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The technology takes inspiration from the way water beads on a spider’s web.

A research team has developed a device that could revolutionize management of Type 1 diabetes. In Type 1 diabetes, insulin-producing pancreatic cell clusters (islets) are destroyed by the body’s immune system.

The research group has devised an ingenious method for implanting hundreds of thousands of islet cells into a patient. They are protected by a thin hydrogel coating and, more importantly, the coated cells are attached to a polymer thread and can be removed or replaced easily when they have outlived their usefulness.

Transplantation of stem cell-derived, insulin-producing islet cells is an alternative to insulin therapy, but that requires long-term immunosuppressive drug administration. One well-researched approach to avoid the immune system’s response is to coat and protect the cells in tiny hydrogel capsules, hundreds of microns in diameter. However, these capsules cannot be taken out of the body easily, since they’re not connected to each other, and there are hundreds of thousands of them.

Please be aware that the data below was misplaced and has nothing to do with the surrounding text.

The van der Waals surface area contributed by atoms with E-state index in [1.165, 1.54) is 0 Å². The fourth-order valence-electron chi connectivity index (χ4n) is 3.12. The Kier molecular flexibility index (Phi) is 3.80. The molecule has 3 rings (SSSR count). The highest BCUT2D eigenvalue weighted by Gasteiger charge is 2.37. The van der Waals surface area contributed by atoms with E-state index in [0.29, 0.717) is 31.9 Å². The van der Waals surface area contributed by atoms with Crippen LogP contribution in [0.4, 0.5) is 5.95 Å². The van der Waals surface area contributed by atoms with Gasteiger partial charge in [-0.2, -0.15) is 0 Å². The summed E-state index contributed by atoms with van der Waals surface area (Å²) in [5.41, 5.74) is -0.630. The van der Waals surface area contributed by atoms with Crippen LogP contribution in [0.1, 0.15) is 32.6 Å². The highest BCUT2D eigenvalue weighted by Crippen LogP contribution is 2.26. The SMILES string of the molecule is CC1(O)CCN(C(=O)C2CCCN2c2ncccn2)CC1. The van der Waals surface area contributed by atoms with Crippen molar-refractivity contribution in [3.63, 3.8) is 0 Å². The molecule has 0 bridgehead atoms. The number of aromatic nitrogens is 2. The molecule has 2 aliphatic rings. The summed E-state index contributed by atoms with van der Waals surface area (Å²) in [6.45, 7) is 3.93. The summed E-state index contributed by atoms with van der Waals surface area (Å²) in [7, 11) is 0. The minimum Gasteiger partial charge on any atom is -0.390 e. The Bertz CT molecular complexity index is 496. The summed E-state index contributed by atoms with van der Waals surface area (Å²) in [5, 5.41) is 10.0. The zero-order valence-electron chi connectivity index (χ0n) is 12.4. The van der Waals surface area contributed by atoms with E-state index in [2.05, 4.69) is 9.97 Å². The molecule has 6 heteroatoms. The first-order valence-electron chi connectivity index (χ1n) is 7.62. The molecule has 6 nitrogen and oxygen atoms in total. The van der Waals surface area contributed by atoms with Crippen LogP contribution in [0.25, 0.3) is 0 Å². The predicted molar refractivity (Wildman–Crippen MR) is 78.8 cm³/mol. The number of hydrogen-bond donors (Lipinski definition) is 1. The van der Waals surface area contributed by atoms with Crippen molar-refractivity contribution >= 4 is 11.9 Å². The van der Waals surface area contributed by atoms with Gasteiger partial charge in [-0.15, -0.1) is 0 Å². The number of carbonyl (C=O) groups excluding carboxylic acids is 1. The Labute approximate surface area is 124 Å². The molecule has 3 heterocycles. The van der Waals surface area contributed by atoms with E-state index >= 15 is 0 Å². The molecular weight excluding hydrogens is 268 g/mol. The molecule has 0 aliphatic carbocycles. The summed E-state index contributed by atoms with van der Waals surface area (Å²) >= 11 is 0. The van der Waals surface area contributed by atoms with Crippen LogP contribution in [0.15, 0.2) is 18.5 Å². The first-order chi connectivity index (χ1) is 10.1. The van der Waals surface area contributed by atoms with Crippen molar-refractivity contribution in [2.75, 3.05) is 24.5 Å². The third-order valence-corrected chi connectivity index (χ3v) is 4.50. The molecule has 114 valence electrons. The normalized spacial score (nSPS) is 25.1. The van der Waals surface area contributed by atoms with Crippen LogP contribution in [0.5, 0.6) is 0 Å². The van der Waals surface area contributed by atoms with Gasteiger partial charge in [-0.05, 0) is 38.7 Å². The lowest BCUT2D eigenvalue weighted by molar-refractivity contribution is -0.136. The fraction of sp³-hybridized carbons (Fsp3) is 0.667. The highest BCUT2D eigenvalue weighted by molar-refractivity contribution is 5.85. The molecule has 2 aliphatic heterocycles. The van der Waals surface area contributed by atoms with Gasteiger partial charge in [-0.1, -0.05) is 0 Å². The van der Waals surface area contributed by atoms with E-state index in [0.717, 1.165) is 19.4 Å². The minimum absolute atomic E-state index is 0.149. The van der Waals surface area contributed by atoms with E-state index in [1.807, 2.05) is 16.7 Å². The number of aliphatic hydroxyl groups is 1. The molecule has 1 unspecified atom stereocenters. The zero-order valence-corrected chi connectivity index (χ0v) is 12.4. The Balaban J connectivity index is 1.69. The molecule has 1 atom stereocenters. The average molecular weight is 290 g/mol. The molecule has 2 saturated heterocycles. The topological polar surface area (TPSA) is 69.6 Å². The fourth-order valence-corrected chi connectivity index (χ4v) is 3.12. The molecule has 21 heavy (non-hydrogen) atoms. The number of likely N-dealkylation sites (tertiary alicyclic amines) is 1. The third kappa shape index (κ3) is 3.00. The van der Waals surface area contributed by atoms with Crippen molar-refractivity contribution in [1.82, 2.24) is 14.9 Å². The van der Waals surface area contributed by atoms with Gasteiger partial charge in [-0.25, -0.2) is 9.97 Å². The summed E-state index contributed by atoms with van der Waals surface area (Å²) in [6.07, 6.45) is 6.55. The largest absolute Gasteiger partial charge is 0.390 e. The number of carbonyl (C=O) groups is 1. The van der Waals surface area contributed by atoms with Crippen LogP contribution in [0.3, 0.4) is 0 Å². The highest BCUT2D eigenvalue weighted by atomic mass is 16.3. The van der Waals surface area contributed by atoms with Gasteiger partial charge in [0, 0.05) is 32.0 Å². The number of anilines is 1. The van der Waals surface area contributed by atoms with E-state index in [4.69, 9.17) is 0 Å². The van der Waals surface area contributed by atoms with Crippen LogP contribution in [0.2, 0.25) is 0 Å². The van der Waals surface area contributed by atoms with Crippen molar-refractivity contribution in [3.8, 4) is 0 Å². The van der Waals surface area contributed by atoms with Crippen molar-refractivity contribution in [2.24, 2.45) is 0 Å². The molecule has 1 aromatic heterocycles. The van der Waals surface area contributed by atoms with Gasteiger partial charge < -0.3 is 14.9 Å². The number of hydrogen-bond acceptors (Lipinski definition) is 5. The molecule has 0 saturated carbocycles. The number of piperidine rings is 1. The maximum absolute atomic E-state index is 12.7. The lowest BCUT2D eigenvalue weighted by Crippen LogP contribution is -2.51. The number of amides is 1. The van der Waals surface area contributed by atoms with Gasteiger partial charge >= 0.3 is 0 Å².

Taking inspiration from the way water beads on a spider’s web, the team first attempted to connect the islet cell-containing capsules through a string but realized that it would be better to put the hydrogel layer uniformly around a string instead. That string: an ionized calcium-releasing, nanoporous polymer thread.

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